Copenhagen is dead. Hurrah! And I say that as someone convinced that climate change is happening, we're causing it, and we need to do something about it. However, what we don't need to do is the ghastly mess that was being cooked up in Denmark.
They've essentially agreed to, um, well, try - and they'll think a little bit more about what they're going to try sometime later. And that's the best result we could have hoped for. We already know what needs to be done, as the economists have worked it out. It is true that economists are not exactly the flavour of the month right now, but they are still the experts here.
We are trying to change people's behaviour, and long experience tells us that the way to do that is to change the incentives people face. We might make it illegal to burn coal, for example - as we largely have done in British cities - and the motivation people would have for doing so would be an incentive not to.
Yet observation of humans over the past couple of centuries has shown that the carrot tends to provide a better incentive than the stick. Being shot for failing the Five Year Plan should concentrate minds more than the alternatives of bankruptcy or hot and cold running lingerie models which our own system provides for failure or success, but which has been better at producing economic growth? Quite.
So economists have thought long and hard about how we might alter incentives to change behaviour and avoid boiling Flipper. There are essentially two options. The first reaches back to Arthur Cecil Pigou and his publication in 1912 on welfare economics. He note that markets are very good things indeed, but they are not perfect. They have periods when they do not act as advertised. The most obvious of these is when there are externalities: things which affect others but which are not included in prices and thus are not in the calculations that market participants make when deciding how to act.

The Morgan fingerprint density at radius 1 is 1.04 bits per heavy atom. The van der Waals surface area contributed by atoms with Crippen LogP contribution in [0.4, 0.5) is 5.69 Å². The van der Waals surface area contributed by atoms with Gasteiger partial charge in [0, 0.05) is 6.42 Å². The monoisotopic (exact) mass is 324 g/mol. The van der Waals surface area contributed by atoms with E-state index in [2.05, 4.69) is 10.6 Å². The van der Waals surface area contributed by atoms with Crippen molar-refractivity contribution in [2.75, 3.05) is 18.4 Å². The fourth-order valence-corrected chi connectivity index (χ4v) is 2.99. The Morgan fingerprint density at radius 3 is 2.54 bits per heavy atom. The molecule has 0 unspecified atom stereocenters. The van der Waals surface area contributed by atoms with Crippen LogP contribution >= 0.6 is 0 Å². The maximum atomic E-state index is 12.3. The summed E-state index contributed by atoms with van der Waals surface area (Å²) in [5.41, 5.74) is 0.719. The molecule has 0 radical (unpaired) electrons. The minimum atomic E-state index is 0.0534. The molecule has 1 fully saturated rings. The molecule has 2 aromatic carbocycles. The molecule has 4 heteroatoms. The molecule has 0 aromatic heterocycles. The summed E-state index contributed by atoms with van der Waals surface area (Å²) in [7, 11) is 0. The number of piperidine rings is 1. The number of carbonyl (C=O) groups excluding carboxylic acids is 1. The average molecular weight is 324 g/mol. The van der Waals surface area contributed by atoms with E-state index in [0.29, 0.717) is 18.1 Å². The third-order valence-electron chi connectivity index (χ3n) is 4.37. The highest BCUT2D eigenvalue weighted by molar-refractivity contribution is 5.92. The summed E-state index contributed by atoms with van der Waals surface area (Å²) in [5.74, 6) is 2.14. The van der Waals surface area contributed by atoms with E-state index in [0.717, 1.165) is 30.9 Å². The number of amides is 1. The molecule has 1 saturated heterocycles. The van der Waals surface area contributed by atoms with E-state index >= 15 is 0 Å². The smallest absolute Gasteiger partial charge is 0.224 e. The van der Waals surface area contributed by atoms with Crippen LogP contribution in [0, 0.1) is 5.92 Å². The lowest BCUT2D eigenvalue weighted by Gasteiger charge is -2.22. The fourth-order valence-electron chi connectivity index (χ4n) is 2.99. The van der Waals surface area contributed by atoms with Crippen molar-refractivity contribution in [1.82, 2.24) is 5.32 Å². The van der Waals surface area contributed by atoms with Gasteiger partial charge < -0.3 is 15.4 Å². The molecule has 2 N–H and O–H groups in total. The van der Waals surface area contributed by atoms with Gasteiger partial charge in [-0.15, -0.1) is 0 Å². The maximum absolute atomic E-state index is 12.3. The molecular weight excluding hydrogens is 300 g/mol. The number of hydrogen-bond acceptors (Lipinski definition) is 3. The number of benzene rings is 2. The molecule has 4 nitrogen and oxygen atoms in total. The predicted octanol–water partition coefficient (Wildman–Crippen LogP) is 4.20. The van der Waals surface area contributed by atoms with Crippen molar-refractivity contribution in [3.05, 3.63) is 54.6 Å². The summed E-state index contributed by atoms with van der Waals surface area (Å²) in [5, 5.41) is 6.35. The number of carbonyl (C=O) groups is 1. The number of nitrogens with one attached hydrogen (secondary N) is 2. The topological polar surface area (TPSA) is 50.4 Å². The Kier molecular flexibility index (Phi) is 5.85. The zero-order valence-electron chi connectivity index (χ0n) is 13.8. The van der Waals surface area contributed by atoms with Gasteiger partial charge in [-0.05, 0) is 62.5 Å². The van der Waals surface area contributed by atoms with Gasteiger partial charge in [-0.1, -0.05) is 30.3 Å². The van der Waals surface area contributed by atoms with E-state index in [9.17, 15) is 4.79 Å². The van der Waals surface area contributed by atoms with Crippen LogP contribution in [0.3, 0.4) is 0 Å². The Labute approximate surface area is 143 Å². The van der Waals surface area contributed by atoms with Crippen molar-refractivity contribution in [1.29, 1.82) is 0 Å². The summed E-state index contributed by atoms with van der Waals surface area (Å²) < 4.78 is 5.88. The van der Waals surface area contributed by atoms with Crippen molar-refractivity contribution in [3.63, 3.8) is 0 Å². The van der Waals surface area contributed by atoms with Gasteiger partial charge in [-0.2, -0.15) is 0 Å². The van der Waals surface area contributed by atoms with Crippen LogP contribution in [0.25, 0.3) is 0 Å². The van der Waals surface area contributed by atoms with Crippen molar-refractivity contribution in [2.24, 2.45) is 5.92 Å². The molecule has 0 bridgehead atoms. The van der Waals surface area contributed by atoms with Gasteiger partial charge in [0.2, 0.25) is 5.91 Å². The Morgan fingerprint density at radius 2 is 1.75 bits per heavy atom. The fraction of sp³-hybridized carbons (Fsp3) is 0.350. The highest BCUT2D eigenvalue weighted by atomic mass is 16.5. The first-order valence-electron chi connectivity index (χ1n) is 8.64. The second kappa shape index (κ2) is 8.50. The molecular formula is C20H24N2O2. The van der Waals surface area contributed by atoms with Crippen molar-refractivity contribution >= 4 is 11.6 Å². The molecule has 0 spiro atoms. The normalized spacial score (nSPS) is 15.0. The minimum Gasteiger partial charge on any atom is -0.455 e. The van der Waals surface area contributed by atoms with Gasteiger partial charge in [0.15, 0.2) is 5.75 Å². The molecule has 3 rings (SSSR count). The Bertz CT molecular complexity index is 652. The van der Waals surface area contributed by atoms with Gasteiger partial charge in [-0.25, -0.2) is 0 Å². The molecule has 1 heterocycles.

Externalities can be positive or negative: if they're positive then this means that markets unadorned will not provide enough of these nice things. The fact that knowledge is a public good and has positive externalities is the reason that the taxman asks us to pay for basic research in universities and the like. The correct thing to do with positive externalities is to subsidise them.
Pollution is a classic example of a negative externality. My factory polluting the river has costs for those downstream. If I'm not forced to pay those costs then they're not included in my prices, so I'll be making a profit while harming others. We should tax negative externalities, and with climate change, this leads us simply to taxing emissions. Alternatively, we could tax fossil fuels when they're dug up: a suggestion recently made by James Hansen which might be his most intelligent contribution to the debate so far.
So, solution 1) from the economists: slap on a carbon tax and we're done. The tax should be at whatever the damage done costs and we should reduce other taxes to make it revenue neutral. We might want to study what the actual cost of that damage is: current estimates range from around $5 a tonne CO2 from William Nordhaus to $80 a tonne from Lord Stern - the differences stem from technical points such as the length of the technological cycle and discount rates, which is not stuff we have room to explain here.
However, the economists agree that we should slap on the tax and then let everyone get on with it. But when this simple idea meets the world of politics and Copenhagen, one subtlety gets missed which makes a mess of the entire theory.
The economists insist that the tax should be what the cost of the pollution is. Not a high enough tax to stop people polluting at all, but rather just the cost of the pollution. This is an offshoot of welfare economics and what we're trying to do is maximise the welfare of everyone, current and future. We only want to stop people doing things where the cost is greater than the benefit. We don't want to stop people doing something where the benefit is greater than the cost.